Top 50 JAzz Blog

Sunday, August 8, 2010

The Cortex and The Booty-by Steve Provizer

This is Your Brain on Music
The brass band I play with has been talking about the Asphalt Orchestra. In their videos, they seem to be having a great time, engaging the crowd, playing interesting, offbeat music (apart from New Orleans stuff, arrangements of Zappa, Bjork...). On the other hand, a band-mate saw them on the plaza at Lincoln Ctr. over the weekend and described them as "appealing more to the intellect than wanting to make you dance."
Meanwhile, back in Boston, I was sitting in on trumpet with a friend's rock band. I only knew one song we played: The Weight, by The Band. The others were songs that I'd either heard once or not at all. I was "the horn section," which is how trumpet or sax is thought of in that context. In each song, the band made a few bars space for me to solo- I liked being forced to think in bite-sized chunks. Otherwise, I just played little back-up riffs. It was Rock, people danced to it. I loved the response.
So, Rock and the Asphalt Orchestra; music leaning toward the body or the mind, with one organ still waiting to be put in the scenario. Right. The heart. Where does that little muscle fit? What's the delicate balance between the cortex and the booty that needs to be achieved so that each gets the orgasm it deserves?
Probably the moment of most intense musical mind/body fusion for me was a show I heard in the 19?'s with Pharoah Sanders at the Village Vanguard. After a while, you just stopped listening and surrendered, as Pharoah pulled you at 90 miles an hour down a sandpaper highway. The more you released, the more joyous the trip. The energy of the audience was raised to the point where the only thing we could do was start pounding on the tables, howling like banshees.
I know that some construct of "mind" must have been present or my body would not have responded-I'm too hard-headed (or too "schooled")-but it's the response of my body that remains vivid.
Why is that unity so elusive? In the pursuit of complexity in harmony and form, what, if anything, has jazz sacrificed in terms of its appeal to the body? Is "swing" just another word for the right balance?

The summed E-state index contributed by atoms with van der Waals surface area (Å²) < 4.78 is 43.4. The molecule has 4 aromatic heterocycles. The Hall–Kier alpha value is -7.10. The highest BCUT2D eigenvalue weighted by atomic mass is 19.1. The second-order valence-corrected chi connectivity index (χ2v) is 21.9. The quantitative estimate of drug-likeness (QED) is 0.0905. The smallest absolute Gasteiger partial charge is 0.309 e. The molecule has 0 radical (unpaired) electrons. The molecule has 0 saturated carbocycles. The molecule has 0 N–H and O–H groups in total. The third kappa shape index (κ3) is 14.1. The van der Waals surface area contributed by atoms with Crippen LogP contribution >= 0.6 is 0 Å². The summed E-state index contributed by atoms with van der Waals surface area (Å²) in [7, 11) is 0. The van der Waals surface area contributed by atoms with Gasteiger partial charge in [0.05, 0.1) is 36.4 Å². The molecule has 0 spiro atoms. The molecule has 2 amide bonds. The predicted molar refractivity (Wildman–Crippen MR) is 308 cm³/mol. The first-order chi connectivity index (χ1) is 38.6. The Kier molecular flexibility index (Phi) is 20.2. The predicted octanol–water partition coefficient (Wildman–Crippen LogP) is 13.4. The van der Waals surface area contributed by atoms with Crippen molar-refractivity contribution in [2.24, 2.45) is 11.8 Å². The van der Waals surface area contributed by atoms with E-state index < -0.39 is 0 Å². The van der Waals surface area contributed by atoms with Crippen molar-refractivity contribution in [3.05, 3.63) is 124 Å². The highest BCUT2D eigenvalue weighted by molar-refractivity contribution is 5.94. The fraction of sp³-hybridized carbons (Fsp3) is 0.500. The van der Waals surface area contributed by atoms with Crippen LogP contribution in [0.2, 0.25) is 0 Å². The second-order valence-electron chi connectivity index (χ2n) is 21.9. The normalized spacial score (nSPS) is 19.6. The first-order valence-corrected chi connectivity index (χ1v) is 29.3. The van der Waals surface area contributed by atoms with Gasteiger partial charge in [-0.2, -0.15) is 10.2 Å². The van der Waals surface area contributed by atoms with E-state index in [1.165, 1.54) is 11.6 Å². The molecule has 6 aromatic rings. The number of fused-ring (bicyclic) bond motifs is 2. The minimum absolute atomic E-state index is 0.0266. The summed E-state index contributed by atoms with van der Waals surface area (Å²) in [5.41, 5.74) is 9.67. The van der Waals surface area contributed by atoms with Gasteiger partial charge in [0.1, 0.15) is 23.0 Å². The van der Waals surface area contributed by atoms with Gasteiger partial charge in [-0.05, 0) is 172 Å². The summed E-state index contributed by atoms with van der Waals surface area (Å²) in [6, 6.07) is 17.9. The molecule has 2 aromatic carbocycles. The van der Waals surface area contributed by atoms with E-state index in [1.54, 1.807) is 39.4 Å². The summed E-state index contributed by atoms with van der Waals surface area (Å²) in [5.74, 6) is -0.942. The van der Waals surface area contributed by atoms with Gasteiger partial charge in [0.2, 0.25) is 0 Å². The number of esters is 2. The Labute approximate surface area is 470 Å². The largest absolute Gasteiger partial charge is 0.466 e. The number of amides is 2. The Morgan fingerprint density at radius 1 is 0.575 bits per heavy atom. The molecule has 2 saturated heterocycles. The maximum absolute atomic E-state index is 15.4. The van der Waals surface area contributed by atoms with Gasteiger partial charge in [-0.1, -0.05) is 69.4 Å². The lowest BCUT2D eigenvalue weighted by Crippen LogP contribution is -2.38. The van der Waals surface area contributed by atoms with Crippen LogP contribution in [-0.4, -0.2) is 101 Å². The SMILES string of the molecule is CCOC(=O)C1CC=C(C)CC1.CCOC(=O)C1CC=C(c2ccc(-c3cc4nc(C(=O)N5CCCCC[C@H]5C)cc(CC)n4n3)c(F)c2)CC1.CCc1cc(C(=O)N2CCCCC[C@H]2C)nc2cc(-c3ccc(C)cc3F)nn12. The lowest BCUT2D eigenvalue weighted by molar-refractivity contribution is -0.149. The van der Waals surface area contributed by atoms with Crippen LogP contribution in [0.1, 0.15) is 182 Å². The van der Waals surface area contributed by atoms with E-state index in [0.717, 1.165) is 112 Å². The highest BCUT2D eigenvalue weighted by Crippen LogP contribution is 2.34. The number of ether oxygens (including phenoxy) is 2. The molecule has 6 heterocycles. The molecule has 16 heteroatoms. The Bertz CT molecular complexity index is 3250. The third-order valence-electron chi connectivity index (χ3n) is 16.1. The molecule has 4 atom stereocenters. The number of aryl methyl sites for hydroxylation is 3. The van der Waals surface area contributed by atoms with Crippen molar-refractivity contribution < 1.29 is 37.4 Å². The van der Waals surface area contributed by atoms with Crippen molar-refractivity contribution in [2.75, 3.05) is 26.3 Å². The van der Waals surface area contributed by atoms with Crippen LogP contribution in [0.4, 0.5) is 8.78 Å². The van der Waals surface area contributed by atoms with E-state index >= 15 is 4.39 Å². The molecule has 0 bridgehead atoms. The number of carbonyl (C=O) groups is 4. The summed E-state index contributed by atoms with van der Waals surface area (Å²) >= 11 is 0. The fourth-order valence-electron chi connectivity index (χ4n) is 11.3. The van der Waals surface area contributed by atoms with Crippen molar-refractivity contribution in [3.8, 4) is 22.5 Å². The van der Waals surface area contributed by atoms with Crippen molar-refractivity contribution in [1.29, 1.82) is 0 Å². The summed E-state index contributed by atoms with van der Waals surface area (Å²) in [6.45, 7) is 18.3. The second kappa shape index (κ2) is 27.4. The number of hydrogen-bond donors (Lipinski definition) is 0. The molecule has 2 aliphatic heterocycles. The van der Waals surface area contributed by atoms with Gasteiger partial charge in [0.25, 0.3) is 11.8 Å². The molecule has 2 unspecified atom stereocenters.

rob chalfen said...


Steve Provizer said...

Finally, a straight answer.

gerardcoxblog said...

The mind/body balance does seem elusive with jazz anymore. I think a lot of this has to do with the people who go into jazz though. If you've got kids going into jazz who were raised with the idea that jazz was "high culture" fit for the concert hall, then they're going to tend to look down on making people want to dance or scream.

Cynically, you could also say that jazz was bound to become less populist and appealing to both minds and booties alike when it lost favor in the black community, and whites were there waiting to pick up the slack.

Your using Pharaoh Sanders as an example is good though. Music doesn't have to have a backbeat or some traditional "soul" vocals or horns to get under people's skin and make them want to shout and dance. I have heard some free jazz myself that was so ecstatic it felt like it was swinging in ten different ways all at once.

The basic problem for people making good music these days is a lack of exposure to that music in a personable context. GOOD VENUES. They are in short supply. You don't get people hooked over ITunes. You do get them hooked live and in person.

Steve Provizer said...

My comment in the "Tyner in Amber" post about what musical platform a young musician might choose as a means of finding a personal musical identity bears on this. The seemingly daunting quality of jazz (also the way it's abused in movie/tv soundtracks, etc) narrows young people's perceptions of it and they may not investigate it deeply enough to see its full emotional potential.

gmoke said...

First time I heard a Ravi Shankar album, I ended up dancing all over my bedroom. Recently, I've been listening to Charlie Christian and boy does he swing (although I always thought that swing had to be little offbeat on the metronome in order to, you know, _swing_).

I heard Pharoah Saunders at the Jazz Workshop and he tilted the bell of his horn in a certain way to the mic so that, all of a sudden, the overtones started to reverberate around the room. He was playing the room as if it were an echo chamber or a church. It was very cortex but at the same time booty beyond booty.